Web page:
A Revolution in Risk Management

The use of risk information needs to do a 180. Don't look at the likelihood of failure. Look at what risks say about the chances of achieving key goals.

The management of risk, whether you call it enterprise risk management, strategic risk management or something else, is about helping an organization achieve its objectives. All the standards, frameworks and guidelines talk about risk in terms of its ability to affect the achievement of the organization’s objectives. Typically, reporting to the management team and the board has been in terms of risks, focusing only on the things that might happen (collected together in categories that reflect where those risks might arise) that would be harmful. This allows the consideration of risks but not really how they might affect the achievement of objectives and which objectives might be “at risk.” See also: How to ‘Gamify’ Risk Management   Why not turn the information around and use it to indicate the likelihood that the organization will achieve each of its objectives. For each initiative, what is the likelihood of success? Then we can answer these questions.
  • Considering all the things that we have identified that might happen, how confident are we that we will meet the objective (within an acceptable level of variation)?
  • What is the possibility that we can exceed it?
  • What is the possibility that we will fall short?
The assessment will not only provide valuable insight but will enable decisions to be made that will increase the likelihood and extent of success. The report might look something like this. Screen Shot 2016-11-11 at 11.56.30 AM What this tells us is that so far we are exceeding our target. However, when we consider all the things that might happen over the rest of the period, there is a 15% possibility that we will fall short of the target. (This should be the judgment of the people responsible for running that part of the business and achieving the objective. It is not intended to be the result of a precise calculation.) Leadership can consider whether this is acceptable. Should action be taken to improve the likelihood of success? Leadership can also see that there is a small possibility that the target can be exceeded. What can be done to improve that likelihood without increasing the possibility of falling short? A report like this moves the conversation from focusing on failure to focusing on success. See also: Can Risk Management Even Be Effective?   Such a report changes the discussion to one that resonates with the executive management team, helping them understand how the management of risk can help them achieve their objectives. This is a revolution in a couple of ways:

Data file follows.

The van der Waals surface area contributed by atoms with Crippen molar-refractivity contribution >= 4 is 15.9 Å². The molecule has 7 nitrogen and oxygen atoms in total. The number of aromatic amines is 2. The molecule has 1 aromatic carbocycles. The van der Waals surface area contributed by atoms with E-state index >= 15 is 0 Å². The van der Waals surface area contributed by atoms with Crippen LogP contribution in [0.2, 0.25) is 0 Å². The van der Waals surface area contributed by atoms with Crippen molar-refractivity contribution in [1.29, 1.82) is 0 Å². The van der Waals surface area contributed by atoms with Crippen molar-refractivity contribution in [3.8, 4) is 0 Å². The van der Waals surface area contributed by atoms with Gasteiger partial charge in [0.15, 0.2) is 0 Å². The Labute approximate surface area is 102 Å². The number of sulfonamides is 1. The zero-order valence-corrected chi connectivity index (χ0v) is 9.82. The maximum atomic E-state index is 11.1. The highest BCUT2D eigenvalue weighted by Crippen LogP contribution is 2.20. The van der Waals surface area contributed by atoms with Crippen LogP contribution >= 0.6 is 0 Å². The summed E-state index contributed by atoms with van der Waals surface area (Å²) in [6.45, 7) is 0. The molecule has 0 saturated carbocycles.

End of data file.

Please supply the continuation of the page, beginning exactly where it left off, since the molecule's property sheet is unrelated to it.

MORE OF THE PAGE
• It turns the discussion of risk to objectives around 180 degrees to focus on objectives, and
  • It demonstrates how the management of risk is of huge value to the organization.
I welcome your comments. Is this an approach that COSO and ISO should adopt as they upgrade their guidance?

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